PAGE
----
Treatment and prevention
Treatments are usually symptomatic. Patients are generally treated with fluids, bed rest, antipyretics, analgesics, and nasal decongestants.5 Antibiotics are not given unless a secondary bacterial infection develops. If pneumonia develops, bronchodilators, mucolytics, and oxygen are given as needed. If given early in the course of the disease, antiviral medication such as amantadine or rimantadine may help alleviate the symptoms.5 Tamiflu (oseltamivir phosphate), as well, has gained worldwide recognition due to fear of the avian flu, although new scientific reports are claiming that Tamiflu has had no effect on the disease.6

Treatment for patients that develop severe respiratory distress, such as acute respiratory distress syndrome (ARDS), might include mechanical ventilation.

As RCPs, we need to inform our patients about how the flu spreads and how to prevent its transmission. The flu is spread through respiratory droplets caused by coughing and sneezing. The infection is spread when individuals touch something that has the flu virus and then touch their mouths or noses. One of the best ways to prevent flu infection is through the use of personal protection devices and hand washing. The CDC2 recommends the flu shot or the nasal spray flu vaccine for prevention. The flu vaccine is an inactivated vaccine that is given to people over the age of 6 months. The nasal spray vaccine can be given to a healthy person between the ages of 5 and 49. Although vaccination is a great way to prevent the flu, some people should talk to a physician before getting vaccinated. These include people who have a severe allergy to chicken eggs, had a severe reaction to an influenza vaccination in the past, have developed Guillain-Barre syndrome during a previous flu infection, or have a moderate to severe illness with a fever. Vaccination should be done in the months of October and November, although vaccination has been shown to be beneficial even if given late in December.2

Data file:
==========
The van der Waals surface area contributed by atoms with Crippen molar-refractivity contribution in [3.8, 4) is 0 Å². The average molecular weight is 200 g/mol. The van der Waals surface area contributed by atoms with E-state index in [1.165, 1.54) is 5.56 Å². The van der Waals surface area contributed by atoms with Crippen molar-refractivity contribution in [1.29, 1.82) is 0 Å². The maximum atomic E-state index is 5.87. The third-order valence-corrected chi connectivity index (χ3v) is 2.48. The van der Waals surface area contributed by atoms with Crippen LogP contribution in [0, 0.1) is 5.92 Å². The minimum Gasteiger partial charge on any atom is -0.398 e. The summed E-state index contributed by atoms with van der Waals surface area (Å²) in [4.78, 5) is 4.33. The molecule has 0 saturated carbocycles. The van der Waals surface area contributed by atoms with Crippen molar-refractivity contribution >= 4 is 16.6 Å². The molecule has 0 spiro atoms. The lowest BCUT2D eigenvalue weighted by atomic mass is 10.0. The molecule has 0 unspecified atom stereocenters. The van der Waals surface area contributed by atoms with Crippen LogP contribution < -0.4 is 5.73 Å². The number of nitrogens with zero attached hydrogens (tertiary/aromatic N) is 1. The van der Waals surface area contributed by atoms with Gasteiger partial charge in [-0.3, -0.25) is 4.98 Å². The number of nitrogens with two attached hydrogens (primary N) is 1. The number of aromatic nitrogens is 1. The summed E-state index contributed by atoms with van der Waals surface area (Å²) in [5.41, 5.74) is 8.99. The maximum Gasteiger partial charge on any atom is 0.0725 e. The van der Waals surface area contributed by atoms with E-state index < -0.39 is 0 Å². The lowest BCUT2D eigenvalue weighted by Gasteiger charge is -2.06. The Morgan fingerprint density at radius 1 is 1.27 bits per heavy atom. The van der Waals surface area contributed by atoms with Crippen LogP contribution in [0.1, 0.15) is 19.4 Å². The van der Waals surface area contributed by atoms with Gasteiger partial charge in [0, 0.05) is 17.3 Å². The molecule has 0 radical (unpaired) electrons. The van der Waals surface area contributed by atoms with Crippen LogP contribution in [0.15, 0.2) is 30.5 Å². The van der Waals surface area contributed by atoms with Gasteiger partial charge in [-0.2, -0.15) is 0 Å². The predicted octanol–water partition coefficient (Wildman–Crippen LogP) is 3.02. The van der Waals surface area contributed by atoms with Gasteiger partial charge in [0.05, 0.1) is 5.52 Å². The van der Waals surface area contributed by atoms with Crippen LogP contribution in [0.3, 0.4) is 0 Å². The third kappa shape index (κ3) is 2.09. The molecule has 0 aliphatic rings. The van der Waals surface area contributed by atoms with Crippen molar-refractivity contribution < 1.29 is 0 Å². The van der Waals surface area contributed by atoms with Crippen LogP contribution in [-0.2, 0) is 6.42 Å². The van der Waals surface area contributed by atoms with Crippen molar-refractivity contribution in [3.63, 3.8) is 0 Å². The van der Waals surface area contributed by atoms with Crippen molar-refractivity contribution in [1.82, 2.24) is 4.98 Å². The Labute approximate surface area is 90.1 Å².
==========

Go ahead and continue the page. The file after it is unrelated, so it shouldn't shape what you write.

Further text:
Without a doubt, the influenza pandemic of 1918 was devastating. As health care workers, we must keep ourselves as informed as possible about health care threats that we might have to face in the future. Knowing how to deal with the influenza type A flu now will help us in the future if we must deal with the deadly avian flu.

1. The influenza pandemic of 1918. October 17, 2005. Available at: Accessed December 28, 2005.

2. Centers for Disease Control and Prevention. Key facts about pandemic influenza. Available at: Accessed December 28, 2005.

3. Mayo Clinic. Bird flu (avian influenza). Available at: Accessed January 20, 2006.

4. Hess D, Macintyre NR, Mishoe SC, Galvin WF, Adams AB, Saposnick AB, eds. Respiratory Care, Principles and Practice. Philadelphia: Saunders; 2002:987.

5. Taber’s Cyclopedic Medical Dictionary. Philadelphia: F.A. Davis Co; 1997:991-2.

6. Can Tamiflu save us from bird flu? Available at: ccessed January 20, 2006.

Miguel A. Bustillos, RRT, is a respiratory care practitioner at Saint Anthony’s Hospital, St Petersburg, Fla, and a clinical instructor, respiratory therapy, Hillsborough Community College, Tampa.